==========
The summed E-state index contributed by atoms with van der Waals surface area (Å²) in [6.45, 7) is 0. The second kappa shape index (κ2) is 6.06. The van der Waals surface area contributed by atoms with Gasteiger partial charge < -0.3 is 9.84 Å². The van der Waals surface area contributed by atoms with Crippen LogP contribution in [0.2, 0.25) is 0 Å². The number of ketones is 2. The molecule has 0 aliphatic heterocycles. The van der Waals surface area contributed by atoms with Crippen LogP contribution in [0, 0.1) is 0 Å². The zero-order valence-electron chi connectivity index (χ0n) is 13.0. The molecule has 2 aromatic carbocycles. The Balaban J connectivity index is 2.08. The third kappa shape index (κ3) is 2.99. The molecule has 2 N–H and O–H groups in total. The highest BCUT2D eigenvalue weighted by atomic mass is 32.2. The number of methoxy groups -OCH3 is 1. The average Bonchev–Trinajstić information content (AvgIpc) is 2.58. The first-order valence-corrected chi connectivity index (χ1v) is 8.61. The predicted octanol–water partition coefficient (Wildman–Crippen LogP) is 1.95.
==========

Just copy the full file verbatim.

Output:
The summed E-state index contributed by atoms with van der Waals surface area (Å²) in [6.45, 7) is 0. The second kappa shape index (κ2) is 6.06. The van der Waals surface area contributed by atoms with Gasteiger partial charge < -0.3 is 9.84 Å². The van der Waals surface area contributed by atoms with Crippen LogP contribution in [0.2, 0.25) is 0 Å². The number of ketones is 2. The molecule has 0 aliphatic heterocycles. The van der Waals surface area contributed by atoms with Crippen LogP contribution in [0, 0.1) is 0 Å². The zero-order valence-electron chi connectivity index (χ0n) is 13.0. The molecule has 2 aromatic carbocycles. The Balaban J connectivity index is 2.08. The third kappa shape index (κ3) is 2.99. The molecule has 2 N–H and O–H groups in total. The highest BCUT2D eigenvalue weighted by atomic mass is 32.2. The number of methoxy groups -OCH3 is 1. The average Bonchev–Trinajstić information content (AvgIpc) is 2.58. The first-order valence-corrected chi connectivity index (χ1v) is 8.61. The predicted octanol–water partition coefficient (Wildman–Crippen LogP) is 1.95.